McElwain returns to Alabama with Colorado State

Jim McElwain has labored in college football’s ”Mecca” under

Alabama coach Nick Saban and run the offense for two national

championship teams.

Now Colorado State’s head coach, McElwain returns to

Bryant-Denny Stadium Saturday night as a heavy underdog trying to

find a way to beat his old boss and stop former quarterback pupil

AJ McCarron.

”It’s really strange with the coaches that are there, the

people in the organization as well,” McElwain said. ”I find

myself looking at the wrong side of the film sometimes. I’m excited

for our opportunity and the organization’s opportunity to go see

the `Mecca,’ to see what it’s all about.”

And when he says ”all ”, McElwain includes everything from the

cleanliness of facilities to the stadium and parking attendants.

Everything that makes Mecca Mecca.

McElwain was the Crimson Tide’s offensive coordinator from

2008-11, so he has an interesting perspective on the program that

added another title last season and the coach who runs the


McElwain, who is looser and more outgoing than Saban, praises

his former boss’s methods, or his oft-cited ”process.” He also

offers insights to why Saban is successful enough to have his

program pushing to become the first team to win three straight

national titles in the modern era.

”He doesn’t sit, he’s always moving for what they can do

better,” McElwain said. ”No matter what it is, there is always a

review of anything they do over how they can get better or what

they can do. The process in which everything is detailed. Those

guys know exactly what they’re doing in practice today. They know

that they have to compete or they won’t be playing.

”They know on Tuesday what exactly is going to be installed and

how it works. Wednesday and Thursday, it’s a detailed machine. They

go in before Thursday’s practice and get the first eight (plays)

introduced. Those guys can recite the first eight and not even have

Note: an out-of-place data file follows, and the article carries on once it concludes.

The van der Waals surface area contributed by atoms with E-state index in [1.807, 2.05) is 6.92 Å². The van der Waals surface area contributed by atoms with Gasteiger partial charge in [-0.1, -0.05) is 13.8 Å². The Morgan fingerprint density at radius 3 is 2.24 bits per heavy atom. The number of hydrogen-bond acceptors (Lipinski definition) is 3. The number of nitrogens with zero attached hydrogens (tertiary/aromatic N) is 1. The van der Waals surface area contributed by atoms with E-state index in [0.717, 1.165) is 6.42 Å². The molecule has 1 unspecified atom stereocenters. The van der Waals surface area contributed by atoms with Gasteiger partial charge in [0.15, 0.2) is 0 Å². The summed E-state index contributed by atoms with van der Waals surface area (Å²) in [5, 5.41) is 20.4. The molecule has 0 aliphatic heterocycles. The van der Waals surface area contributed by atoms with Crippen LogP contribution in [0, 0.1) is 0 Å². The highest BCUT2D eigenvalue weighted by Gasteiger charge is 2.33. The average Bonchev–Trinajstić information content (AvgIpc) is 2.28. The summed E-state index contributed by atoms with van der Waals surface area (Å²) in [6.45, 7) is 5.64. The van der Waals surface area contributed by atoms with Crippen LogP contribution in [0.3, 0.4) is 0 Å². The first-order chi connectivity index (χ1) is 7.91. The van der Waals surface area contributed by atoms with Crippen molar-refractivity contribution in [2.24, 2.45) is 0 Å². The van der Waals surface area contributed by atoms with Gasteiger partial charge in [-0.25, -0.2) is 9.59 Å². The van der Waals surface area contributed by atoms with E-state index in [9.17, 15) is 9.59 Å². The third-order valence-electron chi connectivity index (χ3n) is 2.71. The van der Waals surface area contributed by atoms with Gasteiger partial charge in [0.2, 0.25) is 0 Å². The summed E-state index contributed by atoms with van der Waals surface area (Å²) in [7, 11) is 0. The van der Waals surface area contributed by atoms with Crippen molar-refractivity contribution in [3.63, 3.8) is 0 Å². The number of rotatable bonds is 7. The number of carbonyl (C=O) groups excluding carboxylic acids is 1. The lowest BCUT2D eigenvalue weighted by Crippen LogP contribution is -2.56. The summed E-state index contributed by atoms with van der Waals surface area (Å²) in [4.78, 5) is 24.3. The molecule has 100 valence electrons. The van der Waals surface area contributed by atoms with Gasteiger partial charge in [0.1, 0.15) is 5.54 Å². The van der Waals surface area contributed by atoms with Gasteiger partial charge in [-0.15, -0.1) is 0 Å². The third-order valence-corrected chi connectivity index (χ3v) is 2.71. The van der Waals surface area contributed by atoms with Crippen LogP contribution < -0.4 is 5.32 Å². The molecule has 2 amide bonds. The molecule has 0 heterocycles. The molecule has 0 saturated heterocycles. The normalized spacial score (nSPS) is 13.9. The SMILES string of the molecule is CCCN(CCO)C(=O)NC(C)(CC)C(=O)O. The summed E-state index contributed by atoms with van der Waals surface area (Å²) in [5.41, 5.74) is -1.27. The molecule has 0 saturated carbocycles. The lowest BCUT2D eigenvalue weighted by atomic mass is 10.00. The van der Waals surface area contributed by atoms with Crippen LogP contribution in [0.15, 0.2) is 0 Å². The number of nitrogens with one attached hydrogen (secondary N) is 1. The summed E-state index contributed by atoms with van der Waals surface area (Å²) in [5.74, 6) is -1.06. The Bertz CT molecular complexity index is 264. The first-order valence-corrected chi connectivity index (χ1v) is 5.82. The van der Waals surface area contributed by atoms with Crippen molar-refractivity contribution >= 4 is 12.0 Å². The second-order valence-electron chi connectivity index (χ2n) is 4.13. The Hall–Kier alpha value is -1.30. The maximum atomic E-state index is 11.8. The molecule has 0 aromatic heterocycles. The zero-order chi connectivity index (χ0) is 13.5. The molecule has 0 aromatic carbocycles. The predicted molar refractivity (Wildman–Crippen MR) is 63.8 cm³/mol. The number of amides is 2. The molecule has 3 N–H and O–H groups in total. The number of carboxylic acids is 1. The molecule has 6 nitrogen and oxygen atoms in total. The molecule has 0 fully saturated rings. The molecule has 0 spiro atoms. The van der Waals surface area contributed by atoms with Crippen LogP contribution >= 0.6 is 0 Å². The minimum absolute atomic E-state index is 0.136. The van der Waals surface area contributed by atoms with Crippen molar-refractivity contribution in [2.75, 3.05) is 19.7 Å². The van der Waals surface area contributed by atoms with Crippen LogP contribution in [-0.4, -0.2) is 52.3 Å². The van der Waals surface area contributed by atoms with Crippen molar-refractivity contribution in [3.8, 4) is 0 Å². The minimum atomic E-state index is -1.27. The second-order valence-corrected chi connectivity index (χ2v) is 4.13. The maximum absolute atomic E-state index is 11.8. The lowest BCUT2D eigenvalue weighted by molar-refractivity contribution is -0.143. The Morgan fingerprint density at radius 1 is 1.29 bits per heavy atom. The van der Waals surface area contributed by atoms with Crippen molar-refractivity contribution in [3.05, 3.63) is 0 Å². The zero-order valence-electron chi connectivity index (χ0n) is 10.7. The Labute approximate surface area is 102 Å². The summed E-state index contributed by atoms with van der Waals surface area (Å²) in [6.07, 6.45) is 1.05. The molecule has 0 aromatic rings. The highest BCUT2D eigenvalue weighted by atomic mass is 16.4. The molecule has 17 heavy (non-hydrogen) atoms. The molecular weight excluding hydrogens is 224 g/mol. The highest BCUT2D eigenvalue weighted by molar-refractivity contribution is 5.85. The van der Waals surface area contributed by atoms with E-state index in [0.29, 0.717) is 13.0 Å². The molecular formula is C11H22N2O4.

to call them into the huddle. They take such pride in their

preparation to go dominate an opponent and to not just win. They go

to dominate their opponent and to dominate every play. It’s

fascinating. The guy is something special.”

As an example, he cites Saban’s success in recruiting and

evaluating talent. But McElwain also counters one perception some

might have about Saban, whom he says is ”by no means a control


”There are a lot of outside people just trying to pick and find

out whatever,” McElwain said. ”No, the guy’s detailed. He’s a

hard worker and he wants you to be complete in what you do, in

every aspect. Well last time I checked, that’s the blueprint for

any organization and Fortune 500 company there is.

”Be detailed in everything you do, work hard, and be complete

in what you do. Don’t leave little things hanging out.”

McElwain left a program that was 48-6 during his four-year

tenure. He led Colorado State to a 4-8 record last season, the

program’s best since 2008, and an upset of Colorado.

”I think he’s done as good of a job with the players he has as

anyone possibly could,” Saban said. ”I think they’ve got good

players. They’ve been very productive in the way they’ve played on

offense and they have really good balance.

”I have as much respect for Jim McElwain as a coach as anybody

that’s ever worked for me.

McElwain’s last game at Alabama was the Tide’s 21-0 victory over

LSU in the January 2011 BCS championship game, when McCarron was

named MVP.

Now, McCarron is 32-3 as a starter with two national titles (he

was redshirted during the 2009 season). His former position coach

is certainly impressed with how well he’s doing these days.

”I think AJ’s playing as well as anybody in the country,”

McElwain said. ”I’m proud of that. He plays the game the way it

should be played and he knows when to take his shots or when to

take his check downs. He has a true command now.”